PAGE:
The Supreme reversed this decision, finding that Boermeester had no right to a live cross-examination. Justice Joshua Groban, writing for the Court, observed that the fair procedure doctrine requires “adequate notice of the charges and a reasonable opportunity to respond” but that when the doctrine is applied in the context of Title IX proceedings, private universities hold the primary responsibility for developing procedures that give students notice and an opportunity to respond.
The court concluded that establishing a specific set of procedures to be used in student disciplinary hearings would improperly intrude into the internal affairs of a private university. It is worth noting that in 2017, Title IX did not require schools to provide hearings or cross examination; it was only after the release of new rules in August 2020 that Title IX required colleges and universities to provide a hearing with cross examination.
No Requirement for Live Hearings with Cross-Examination
Looking back to an earlier decision, Justice Groban reaffirmed that “[f]air procedure does not compel formal proceedings with all the embellishments of a court trial.” Therefore, the Court held that fair procedure does not require private universities to give students an opportunity to cross-examine witnesses at a live hearing where the accused student is in attendance.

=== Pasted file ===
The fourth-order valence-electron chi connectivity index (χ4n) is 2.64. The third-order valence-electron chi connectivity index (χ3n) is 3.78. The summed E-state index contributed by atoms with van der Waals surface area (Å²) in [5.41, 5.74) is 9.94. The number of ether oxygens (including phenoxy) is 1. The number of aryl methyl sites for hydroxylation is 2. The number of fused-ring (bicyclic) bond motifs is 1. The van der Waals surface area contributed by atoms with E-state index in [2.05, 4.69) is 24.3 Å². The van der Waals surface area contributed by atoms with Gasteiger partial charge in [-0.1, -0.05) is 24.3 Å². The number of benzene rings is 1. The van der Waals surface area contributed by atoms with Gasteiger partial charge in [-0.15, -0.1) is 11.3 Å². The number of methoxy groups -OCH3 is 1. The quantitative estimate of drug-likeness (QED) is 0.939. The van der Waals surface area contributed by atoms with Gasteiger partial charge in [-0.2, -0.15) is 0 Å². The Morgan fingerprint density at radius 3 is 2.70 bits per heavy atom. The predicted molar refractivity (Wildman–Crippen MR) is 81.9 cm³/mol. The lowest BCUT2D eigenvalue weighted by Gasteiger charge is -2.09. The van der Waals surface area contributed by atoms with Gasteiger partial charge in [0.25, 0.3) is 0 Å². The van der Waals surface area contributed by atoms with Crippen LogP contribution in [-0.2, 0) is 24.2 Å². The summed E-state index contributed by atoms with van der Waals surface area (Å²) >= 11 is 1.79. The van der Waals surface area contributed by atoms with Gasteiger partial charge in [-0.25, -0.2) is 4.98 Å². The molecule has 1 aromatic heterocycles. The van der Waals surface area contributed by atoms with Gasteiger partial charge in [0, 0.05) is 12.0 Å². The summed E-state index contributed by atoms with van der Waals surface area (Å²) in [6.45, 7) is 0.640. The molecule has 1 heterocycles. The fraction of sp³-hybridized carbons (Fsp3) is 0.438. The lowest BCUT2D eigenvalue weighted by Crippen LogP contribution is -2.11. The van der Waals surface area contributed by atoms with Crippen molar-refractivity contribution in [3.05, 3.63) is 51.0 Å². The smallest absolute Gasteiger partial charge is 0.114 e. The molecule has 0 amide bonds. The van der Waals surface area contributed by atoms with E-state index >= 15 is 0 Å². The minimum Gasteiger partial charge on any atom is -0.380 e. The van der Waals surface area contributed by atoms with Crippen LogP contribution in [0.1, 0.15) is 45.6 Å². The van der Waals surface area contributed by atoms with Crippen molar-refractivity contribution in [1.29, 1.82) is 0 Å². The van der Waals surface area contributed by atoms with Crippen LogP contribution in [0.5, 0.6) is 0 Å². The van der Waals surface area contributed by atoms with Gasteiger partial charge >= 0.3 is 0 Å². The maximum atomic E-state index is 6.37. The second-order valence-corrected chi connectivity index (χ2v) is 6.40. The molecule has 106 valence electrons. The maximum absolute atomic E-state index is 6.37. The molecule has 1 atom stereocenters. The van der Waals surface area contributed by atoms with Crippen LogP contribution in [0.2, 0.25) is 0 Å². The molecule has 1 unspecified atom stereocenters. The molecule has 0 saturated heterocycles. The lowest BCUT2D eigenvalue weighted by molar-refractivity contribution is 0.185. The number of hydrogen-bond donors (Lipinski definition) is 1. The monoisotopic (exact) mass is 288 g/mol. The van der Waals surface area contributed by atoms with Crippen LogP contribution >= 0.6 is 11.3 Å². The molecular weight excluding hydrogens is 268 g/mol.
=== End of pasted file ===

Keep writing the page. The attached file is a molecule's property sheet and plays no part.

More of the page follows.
The Court explained that universities need to balance competing interests when they develop their procedures for hearings. These interests include a respondent’s right to fair procedures and interest in completing their education, but also the complainant’s interest in avoiding traumatization from the disciplinary process as well as the university’s interests in campus safety. Additionally, the court notes that the university should be able to encourage reporting of sexual misconduct “without having to divert too many resources from its main purpose of education.”
Justice Groban further explained that while the ability to engage in back-and-forth questioning with adversarial witnesses may be essential in a criminal trial, “there is no absolute right to a live hearing with cross-examination in administrative proceedings, even where constitutional due process applies.” Universities, the Court observes, are not equipped to operate like courts since they do not have the power to subpoena key witnesses and force them to attend, relying instead on voluntary witnesses.
The Court concluded that the opportunities Boermeester received were sufficient, noting that the school provided him with an opportunity for a hearing that he declined.
Effects of this Decision
Given that Title IX regulations are about to undergo yet another reformulation, it is hard to accurately predict the effect of the decision in the Boermeester Case. Judicially, it only directly affects the state of California, but given the nature of persuasive authority, it could provide grounds for other courts to follow suit.
If, as anticipated, the new regulations give universities more flexibility in deciding whether to offer students the opportunity of a live hearing, then questions about cross-examination become irrelevant in many cases. However, educational institutions may retain the option to hold hearings even if not required as a way to prevent additional judicial challenges to the sufficiency of their campus proceedings.
To discuss the impact of this decision or other issues involving a Title IX case, we invite you to contact Duffy Law for a confidential consultation.